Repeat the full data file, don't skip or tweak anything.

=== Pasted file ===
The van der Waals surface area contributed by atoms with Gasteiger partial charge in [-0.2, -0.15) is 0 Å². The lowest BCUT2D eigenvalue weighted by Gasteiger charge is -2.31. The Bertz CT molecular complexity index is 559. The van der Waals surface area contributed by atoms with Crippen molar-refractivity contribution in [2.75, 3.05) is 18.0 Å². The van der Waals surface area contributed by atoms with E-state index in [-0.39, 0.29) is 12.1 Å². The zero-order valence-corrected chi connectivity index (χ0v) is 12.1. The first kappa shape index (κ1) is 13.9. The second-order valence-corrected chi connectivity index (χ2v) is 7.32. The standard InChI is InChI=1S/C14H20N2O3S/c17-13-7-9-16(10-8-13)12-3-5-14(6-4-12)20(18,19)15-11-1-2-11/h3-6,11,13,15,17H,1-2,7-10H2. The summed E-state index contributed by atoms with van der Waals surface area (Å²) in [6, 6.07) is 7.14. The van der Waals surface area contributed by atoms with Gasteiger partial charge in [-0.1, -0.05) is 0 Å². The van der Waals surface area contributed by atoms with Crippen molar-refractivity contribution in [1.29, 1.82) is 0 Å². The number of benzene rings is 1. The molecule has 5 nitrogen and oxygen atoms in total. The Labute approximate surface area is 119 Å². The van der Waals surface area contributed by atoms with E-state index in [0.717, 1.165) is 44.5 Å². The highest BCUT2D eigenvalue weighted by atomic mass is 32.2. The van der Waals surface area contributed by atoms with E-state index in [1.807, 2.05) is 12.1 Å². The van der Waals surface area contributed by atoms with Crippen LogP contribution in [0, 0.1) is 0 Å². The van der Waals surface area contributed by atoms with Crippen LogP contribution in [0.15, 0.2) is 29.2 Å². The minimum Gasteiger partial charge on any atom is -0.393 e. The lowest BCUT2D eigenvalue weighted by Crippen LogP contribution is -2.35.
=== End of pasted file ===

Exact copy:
The van der Waals surface area contributed by atoms with Gasteiger partial charge in [-0.2, -0.15) is 0 Å². The lowest BCUT2D eigenvalue weighted by Gasteiger charge is -2.31. The Bertz CT molecular complexity index is 559. The van der Waals surface area contributed by atoms with Crippen molar-refractivity contribution in [2.75, 3.05) is 18.0 Å². The van der Waals surface area contributed by atoms with E-state index in [-0.39, 0.29) is 12.1 Å². The zero-order valence-corrected chi connectivity index (χ0v) is 12.1. The first kappa shape index (κ1) is 13.9. The second-order valence-corrected chi connectivity index (χ2v) is 7.32. The standard InChI is InChI=1S/C14H20N2O3S/c17-13-7-9-16(10-8-13)12-3-5-14(6-4-12)20(18,19)15-11-1-2-11/h3-6,11,13,15,17H,1-2,7-10H2. The summed E-state index contributed by atoms with van der Waals surface area (Å²) in [6, 6.07) is 7.14. The van der Waals surface area contributed by atoms with Gasteiger partial charge in [-0.1, -0.05) is 0 Å². The van der Waals surface area contributed by atoms with Crippen molar-refractivity contribution in [1.29, 1.82) is 0 Å². The number of benzene rings is 1. The molecule has 5 nitrogen and oxygen atoms in total. The Labute approximate surface area is 119 Å². The van der Waals surface area contributed by atoms with E-state index in [0.717, 1.165) is 44.5 Å². The highest BCUT2D eigenvalue weighted by atomic mass is 32.2. The van der Waals surface area contributed by atoms with E-state index in [1.807, 2.05) is 12.1 Å². The van der Waals surface area contributed by atoms with Crippen LogP contribution in [0, 0.1) is 0 Å². The van der Waals surface area contributed by atoms with Crippen LogP contribution in [0.15, 0.2) is 29.2 Å². The minimum Gasteiger partial charge on any atom is -0.393 e. The lowest BCUT2D eigenvalue weighted by Crippen LogP contribution is -2.35.